That is so reassuring. I’m encouraged that the feedback was so so good because a lot of people had asked me if I had a pre-mixed cassette or if I was miming on stage. I’m not the type of person to half-ass something. If I’m going to do it, I’m going to do it properly. I’ve been in the dance world for a long time so I think that people did expect me to take this step but a lot of people also thought maybe it is too late for me to take this step. She has been doing the singing for a while now and you know why to mix it up now sort of thing. I just didn’t listen to outsiders’ opinions, I just made an effort to like shut it all out. 


You have been in the dance world for such a long time but I think it shows a lot about how seriously people take their artistry when they are interested in exploring other areas. From a listener’s perspective, artists who get involved in the production and have input show that they care about their art in all aspects of it.

Yeah, I think, to be honest, I always want to go bigger and better. That’s just always been who I am. I’m always trying to aim higher. I think what made me believe that I could expand my skills that was during lockdown I learned vocal produce and learn and understand all of the ins and outs of vocal production. I never used to record my vocals. I used to just be the singer and the writer and when I added that to my toolkit, I started to think that I could probably lean into a bit of production. Then I thought maybe I could start DJing because it’s all about waveforms and knowing the sequences of the bars, the keys to the songs and the BPMs. It’s like a jigsaw that you can bring together.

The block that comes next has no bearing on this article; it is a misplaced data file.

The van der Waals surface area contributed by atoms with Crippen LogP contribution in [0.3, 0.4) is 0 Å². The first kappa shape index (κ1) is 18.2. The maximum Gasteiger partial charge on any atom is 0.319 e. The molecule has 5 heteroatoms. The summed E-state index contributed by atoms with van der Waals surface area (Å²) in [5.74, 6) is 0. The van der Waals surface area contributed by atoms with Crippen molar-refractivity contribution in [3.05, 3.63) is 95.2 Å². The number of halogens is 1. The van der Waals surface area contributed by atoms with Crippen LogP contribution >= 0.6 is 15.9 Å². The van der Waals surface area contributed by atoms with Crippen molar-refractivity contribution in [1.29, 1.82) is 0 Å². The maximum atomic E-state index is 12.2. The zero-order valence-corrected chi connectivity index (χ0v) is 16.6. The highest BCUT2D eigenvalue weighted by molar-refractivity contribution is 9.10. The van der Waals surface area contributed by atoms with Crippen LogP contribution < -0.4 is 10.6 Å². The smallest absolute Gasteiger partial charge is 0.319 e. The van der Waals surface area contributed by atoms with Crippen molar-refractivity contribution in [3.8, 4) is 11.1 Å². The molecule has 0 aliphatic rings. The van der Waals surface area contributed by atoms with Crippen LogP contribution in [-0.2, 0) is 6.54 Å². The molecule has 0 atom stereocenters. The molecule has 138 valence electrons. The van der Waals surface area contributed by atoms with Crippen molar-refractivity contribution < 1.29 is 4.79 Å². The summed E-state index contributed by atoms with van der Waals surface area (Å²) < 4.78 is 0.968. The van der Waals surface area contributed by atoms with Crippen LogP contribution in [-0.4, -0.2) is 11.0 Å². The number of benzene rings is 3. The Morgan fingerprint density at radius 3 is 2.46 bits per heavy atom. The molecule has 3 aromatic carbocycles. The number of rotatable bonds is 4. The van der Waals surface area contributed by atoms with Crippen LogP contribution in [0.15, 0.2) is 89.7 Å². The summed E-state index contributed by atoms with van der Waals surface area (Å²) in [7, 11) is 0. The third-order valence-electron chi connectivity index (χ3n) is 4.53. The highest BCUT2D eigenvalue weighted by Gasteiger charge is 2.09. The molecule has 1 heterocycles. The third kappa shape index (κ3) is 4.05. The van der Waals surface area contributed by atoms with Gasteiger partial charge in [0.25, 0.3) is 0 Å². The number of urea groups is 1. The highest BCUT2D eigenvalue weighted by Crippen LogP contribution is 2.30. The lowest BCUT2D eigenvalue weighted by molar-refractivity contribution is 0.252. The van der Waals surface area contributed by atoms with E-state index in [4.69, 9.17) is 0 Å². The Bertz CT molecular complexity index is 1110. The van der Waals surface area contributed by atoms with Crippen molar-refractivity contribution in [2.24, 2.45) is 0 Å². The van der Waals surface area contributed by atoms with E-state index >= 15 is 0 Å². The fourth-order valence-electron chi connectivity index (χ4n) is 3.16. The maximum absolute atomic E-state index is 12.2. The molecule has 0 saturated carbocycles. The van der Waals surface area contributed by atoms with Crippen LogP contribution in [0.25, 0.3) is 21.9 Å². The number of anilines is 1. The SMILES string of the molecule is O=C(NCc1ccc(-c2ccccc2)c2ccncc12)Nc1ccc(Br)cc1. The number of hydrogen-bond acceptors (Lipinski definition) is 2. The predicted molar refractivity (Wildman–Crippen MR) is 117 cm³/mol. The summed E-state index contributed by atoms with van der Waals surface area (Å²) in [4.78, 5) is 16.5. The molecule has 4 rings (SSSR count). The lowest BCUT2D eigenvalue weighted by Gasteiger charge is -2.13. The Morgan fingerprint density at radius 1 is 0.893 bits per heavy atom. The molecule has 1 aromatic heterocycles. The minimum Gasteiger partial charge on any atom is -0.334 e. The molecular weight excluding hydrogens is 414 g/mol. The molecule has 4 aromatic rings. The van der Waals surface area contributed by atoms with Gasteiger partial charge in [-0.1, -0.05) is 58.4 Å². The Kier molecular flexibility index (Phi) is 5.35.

I think when you’re somebody who is so musically inclined, it feels almost like you’re not using every single skill to your advantage. If you only do one thing, if you’re singing or songwriting and you’ve got this great opportunity to explore other areas of what you’re doing. Why wouldn’t you want to know everything about it?

Exactly. And I think because I live and breathe dance music and write a lot of songs that I don’t sing, it gives me an outlet to be able to play them all. Instead of trying to beg DJs to play my songs, I can go out and play them myself.



How do you think this has changed you as an artist?

I think seeing the crowd’s reactions and what makes them tick was just really inspiring. Although I was concentrating because I didn’t want to make any mistakes, I was keeping an eye on what the crowd was loving and when they moved away and went to get a drink, or when they all started to dance. I got some amazing tips from MistaJam as well because the music that I make is quite euphoric and emotional. 

The tips that MistaJam had given me were “you don’t have to stick to the dark, emotional euphoric vibes because people are going to want to party, pick your songs wisely.” He let me have freedom of what I played, but he gave some great words of advice to help the crowd not to switch off. I know that it can differ for each venue and time slots and the vibe of the night, I just thought you know what, this is a great opportunity to just pay a lot of my songs. So the set ended up being 80% of my songs. I wouldn’t have done that if he hadn’t given me those tips. I think that’s why I was so so chuffed with how it went down as well. because knowing that it was a lot of my songs that people were dancing to, and there was one that maybe people didn’t realize I’d written in there as well. Seeing people sing along to them was just… Well, it was a massive eye-opener for me that I’ve come a long way. So it’s an amazing feeling.